Following consideration of the issues involved in the Seanad, I came to the conclusion that the most appropriate way to proceed was by using a statutory form of words that is well understood by the courts, that is, "soliciting or importuning, for the purpose of prostitution". Lest there be any confusion on the current law on soliciting, I will outline it briefly.

Under section 7 of the Criminal Law (Sexual Offences) Act 1993, it is an offence for any person to solicit or importune another person for the purpose of prostitution. This is essentially a public order provision aimed at protecting our neighbourhoods from the inevitable and unacceptable consequences of soliciting, such as harassment, noise, intimidation and violence, as well as the detritus associated with prostitution. Accordingly, under section 7 of the 1993 Act, the soliciting must take place in a street or public place, as defined very widely in that Act. Any of the persons involved in the public prostitution transaction can commit the offence of soliciting or importuning. This is made clear in section 1(2) of the 1993 Act, which states:

a person solicits or importunes for the purposes of prostitution where the person—

(a) offers his or her services as a prostitute to another person,

(b) solicits or importunes another person for the purpose of obtaining that other person’s services as a prostitute, or

(c) solicits or importunes another person on behalf of a person for the purposes of prostitution.

In other words, paragraph (a) refers to the prostitute, (b) to the customer and (c) to a third party, such as a pimp.

The amendment made in the Seanad, for which I am now seeking the agreement of the Dáil, makes it an offence to solicit or importune a trafficked person for the purpose of prostitution. This offence differs from the existing soliciting provision I have just outlined in three important respects. First, the soliciting can be in any place, public or private; second, the trafficked person who is forced to work as a prostitute does not commit an offence; and, third, the penalties are more severe than for the soliciting offence under section 7 of the 1993 Act.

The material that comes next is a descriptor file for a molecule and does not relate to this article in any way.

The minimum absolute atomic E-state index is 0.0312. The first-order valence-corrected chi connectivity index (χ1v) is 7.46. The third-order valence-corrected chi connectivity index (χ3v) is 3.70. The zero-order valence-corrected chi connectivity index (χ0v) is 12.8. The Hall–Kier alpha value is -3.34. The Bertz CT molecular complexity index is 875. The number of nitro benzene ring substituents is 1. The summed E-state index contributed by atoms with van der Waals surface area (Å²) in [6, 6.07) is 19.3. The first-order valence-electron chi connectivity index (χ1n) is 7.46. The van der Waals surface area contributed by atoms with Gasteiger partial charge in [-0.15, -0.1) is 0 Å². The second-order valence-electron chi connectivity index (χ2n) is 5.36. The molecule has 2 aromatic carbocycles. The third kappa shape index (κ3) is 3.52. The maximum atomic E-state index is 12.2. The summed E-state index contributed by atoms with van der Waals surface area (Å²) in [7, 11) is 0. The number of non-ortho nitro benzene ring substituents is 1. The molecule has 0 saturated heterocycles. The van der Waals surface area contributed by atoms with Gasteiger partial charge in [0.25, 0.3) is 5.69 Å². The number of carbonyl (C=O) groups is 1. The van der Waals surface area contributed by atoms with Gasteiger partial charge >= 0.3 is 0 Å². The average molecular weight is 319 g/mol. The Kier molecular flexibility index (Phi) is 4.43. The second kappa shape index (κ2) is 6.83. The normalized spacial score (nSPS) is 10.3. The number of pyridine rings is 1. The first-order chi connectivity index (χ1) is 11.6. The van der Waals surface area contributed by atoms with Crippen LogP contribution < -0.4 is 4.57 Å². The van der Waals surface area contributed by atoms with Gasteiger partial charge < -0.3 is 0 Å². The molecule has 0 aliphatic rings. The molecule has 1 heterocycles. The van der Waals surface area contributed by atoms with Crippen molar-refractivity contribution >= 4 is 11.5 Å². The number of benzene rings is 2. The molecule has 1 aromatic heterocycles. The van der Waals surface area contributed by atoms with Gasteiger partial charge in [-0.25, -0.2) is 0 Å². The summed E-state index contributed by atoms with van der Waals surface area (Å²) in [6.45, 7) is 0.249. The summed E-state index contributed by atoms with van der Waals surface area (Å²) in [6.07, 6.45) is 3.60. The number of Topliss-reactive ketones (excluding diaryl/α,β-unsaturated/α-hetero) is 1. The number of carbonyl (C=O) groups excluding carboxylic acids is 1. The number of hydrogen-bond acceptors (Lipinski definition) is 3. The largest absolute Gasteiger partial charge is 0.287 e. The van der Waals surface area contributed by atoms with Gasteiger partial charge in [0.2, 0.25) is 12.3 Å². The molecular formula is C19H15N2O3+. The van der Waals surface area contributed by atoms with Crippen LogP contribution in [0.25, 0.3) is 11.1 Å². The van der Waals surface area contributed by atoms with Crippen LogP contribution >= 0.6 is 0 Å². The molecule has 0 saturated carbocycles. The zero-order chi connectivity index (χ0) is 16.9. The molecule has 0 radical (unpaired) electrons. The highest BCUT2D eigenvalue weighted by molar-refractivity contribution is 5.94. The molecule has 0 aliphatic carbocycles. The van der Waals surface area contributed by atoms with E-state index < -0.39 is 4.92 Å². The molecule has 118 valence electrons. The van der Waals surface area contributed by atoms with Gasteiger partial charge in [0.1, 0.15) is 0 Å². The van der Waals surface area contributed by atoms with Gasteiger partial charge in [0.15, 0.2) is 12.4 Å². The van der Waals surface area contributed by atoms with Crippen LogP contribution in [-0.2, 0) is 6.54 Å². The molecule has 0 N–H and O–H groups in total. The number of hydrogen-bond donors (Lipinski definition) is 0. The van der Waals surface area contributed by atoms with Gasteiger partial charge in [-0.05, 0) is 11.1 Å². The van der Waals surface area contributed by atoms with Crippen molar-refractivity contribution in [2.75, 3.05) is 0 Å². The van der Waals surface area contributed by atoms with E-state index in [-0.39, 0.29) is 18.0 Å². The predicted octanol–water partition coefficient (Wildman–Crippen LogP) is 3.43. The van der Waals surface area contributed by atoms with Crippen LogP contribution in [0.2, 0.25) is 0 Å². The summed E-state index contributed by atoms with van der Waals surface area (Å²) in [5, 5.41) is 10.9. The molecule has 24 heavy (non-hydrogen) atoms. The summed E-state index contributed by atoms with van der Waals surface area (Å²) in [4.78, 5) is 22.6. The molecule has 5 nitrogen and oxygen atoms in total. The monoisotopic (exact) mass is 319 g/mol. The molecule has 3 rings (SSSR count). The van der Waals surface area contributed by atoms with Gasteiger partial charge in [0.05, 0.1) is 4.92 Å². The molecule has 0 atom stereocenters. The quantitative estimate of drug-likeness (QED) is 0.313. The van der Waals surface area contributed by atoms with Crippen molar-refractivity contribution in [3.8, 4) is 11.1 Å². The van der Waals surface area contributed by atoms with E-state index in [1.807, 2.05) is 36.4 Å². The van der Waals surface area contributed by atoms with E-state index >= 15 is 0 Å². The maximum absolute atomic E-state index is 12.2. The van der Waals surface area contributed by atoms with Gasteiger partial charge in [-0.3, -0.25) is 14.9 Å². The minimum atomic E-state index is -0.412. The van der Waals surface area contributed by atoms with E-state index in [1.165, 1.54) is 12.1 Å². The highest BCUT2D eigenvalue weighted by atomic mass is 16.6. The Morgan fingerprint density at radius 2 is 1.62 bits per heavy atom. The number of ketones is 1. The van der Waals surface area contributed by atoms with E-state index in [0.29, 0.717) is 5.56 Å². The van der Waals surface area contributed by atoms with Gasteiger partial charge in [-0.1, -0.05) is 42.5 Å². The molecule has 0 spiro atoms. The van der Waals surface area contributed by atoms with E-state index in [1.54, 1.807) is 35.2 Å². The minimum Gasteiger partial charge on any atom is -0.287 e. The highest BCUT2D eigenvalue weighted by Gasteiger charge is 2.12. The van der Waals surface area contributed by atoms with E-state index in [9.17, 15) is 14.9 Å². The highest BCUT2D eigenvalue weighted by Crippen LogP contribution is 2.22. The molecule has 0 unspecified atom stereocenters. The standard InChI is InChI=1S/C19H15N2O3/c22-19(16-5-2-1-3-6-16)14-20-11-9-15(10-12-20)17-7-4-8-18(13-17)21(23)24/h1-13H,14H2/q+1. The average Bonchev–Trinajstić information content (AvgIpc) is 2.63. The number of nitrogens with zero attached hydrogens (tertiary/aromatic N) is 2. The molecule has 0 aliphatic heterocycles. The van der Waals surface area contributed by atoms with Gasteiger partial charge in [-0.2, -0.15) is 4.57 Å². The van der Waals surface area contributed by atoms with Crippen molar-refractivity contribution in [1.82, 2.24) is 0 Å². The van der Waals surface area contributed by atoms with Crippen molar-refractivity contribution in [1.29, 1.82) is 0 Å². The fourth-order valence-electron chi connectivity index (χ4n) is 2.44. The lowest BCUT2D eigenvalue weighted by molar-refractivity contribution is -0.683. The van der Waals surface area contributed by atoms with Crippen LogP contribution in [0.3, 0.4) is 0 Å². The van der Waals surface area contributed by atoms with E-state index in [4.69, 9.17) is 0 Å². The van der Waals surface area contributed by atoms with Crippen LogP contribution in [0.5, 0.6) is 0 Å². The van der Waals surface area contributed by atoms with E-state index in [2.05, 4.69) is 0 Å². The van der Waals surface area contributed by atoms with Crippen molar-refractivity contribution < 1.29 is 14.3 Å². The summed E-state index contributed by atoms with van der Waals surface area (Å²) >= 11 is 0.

I do not intend to make extravagant claims for this new offence. It will not be easy to enforce. However, it could be useful in certain circumstances, such as where a trafficked person is forced to operate from a hotel room, a room in an apartment block, where other residents may become aware of what is going on. It may also prove useful in planned Garda raids on brothels from where trafficked persons are compelled to operate. It would be an easier offence to prove than if the offence was worded, for example, "availing of the sexual services of a trafficked person". I thank Deputies Naughten and Rabbitte, who first raised the issue of availing of the services of trafficked persons and I am happy we were able to come up with a workable solution. The Minister gave a commitment on Report Stage that he would take on board the views of both Deputies on this issue.

I thank the Minister of State for the amendments and his explanation. He is correct that the Minister undertook on both Committee and Report Stages to draft an amendment to criminalise those who avail of the services of a trafficked person on the basis that it would send a clear message. I accept this will not be an easy provision to enforce but the offence of trafficking will not be easy to enforce either. That it will be difficult to enforce does not mean it should not be proceeded with.

I read the Minister of State's comment in the Seanad with interest. It is important that he acknowledged, "the provision is not merely a decoration to the Bill that is intended as some form of moral judgment or a sigh of disapproval in respect of those who have sex with a trafficked person. It would be bad law and bad practice to create such offence which would be impossible to enforce but it is the case that this largely applies and extends current laws on soliciting to an area that can be employed specifically to target the users of sexual services of trafficked persons". That is the objective of the amendment we tabled on Committee and Report Stages.